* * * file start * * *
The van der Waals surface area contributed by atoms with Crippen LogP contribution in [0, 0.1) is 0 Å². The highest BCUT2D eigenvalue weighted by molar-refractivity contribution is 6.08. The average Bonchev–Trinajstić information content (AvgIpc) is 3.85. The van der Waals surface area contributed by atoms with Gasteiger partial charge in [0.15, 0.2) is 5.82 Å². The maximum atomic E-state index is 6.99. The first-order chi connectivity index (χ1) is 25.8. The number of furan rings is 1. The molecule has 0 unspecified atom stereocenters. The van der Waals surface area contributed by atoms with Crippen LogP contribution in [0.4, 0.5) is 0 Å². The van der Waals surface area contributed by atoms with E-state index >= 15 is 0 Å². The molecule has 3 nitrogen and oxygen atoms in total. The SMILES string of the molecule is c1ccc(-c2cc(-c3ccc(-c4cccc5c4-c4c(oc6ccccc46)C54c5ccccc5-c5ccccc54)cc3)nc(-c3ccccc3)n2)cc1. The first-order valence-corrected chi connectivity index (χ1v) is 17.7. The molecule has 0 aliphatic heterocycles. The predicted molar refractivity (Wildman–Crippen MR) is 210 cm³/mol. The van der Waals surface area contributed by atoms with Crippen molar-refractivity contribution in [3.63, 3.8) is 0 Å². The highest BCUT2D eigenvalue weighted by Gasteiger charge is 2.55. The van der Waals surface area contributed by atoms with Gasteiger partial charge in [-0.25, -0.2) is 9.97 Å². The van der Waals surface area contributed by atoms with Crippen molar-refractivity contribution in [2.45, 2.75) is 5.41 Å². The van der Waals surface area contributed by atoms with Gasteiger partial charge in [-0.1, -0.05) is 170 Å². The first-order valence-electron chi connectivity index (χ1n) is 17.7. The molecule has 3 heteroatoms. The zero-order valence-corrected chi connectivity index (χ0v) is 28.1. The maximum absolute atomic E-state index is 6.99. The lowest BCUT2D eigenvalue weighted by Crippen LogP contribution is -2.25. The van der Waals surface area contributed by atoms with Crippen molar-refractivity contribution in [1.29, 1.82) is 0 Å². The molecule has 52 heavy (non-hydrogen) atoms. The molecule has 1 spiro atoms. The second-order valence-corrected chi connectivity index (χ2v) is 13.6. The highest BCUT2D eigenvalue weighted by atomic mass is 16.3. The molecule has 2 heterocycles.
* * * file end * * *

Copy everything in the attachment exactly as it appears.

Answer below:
The van der Waals surface area contributed by atoms with Crippen LogP contribution in [0, 0.1) is 0 Å². The highest BCUT2D eigenvalue weighted by molar-refractivity contribution is 6.08. The average Bonchev–Trinajstić information content (AvgIpc) is 3.85. The van der Waals surface area contributed by atoms with Gasteiger partial charge in [0.15, 0.2) is 5.82 Å². The maximum atomic E-state index is 6.99. The first-order chi connectivity index (χ1) is 25.8. The number of furan rings is 1. The molecule has 0 unspecified atom stereocenters. The van der Waals surface area contributed by atoms with Crippen LogP contribution in [0.4, 0.5) is 0 Å². The van der Waals surface area contributed by atoms with E-state index >= 15 is 0 Å². The molecule has 3 nitrogen and oxygen atoms in total. The SMILES string of the molecule is c1ccc(-c2cc(-c3ccc(-c4cccc5c4-c4c(oc6ccccc46)C54c5ccccc5-c5ccccc54)cc3)nc(-c3ccccc3)n2)cc1. The first-order valence-corrected chi connectivity index (χ1v) is 17.7. The molecule has 0 aliphatic heterocycles. The predicted molar refractivity (Wildman–Crippen MR) is 210 cm³/mol. The van der Waals surface area contributed by atoms with Crippen molar-refractivity contribution in [3.63, 3.8) is 0 Å². The highest BCUT2D eigenvalue weighted by Gasteiger charge is 2.55. The van der Waals surface area contributed by atoms with Gasteiger partial charge in [-0.25, -0.2) is 9.97 Å². The van der Waals surface area contributed by atoms with Crippen molar-refractivity contribution in [2.45, 2.75) is 5.41 Å². The van der Waals surface area contributed by atoms with Gasteiger partial charge in [-0.1, -0.05) is 170 Å². The first-order valence-electron chi connectivity index (χ1n) is 17.7. The molecule has 3 heteroatoms. The zero-order valence-corrected chi connectivity index (χ0v) is 28.1. The maximum absolute atomic E-state index is 6.99. The lowest BCUT2D eigenvalue weighted by Crippen LogP contribution is -2.25. The van der Waals surface area contributed by atoms with Crippen molar-refractivity contribution in [1.29, 1.82) is 0 Å². The molecule has 52 heavy (non-hydrogen) atoms. The molecule has 1 spiro atoms. The second-order valence-corrected chi connectivity index (χ2v) is 13.6. The highest BCUT2D eigenvalue weighted by atomic mass is 16.3. The molecule has 2 heterocycles.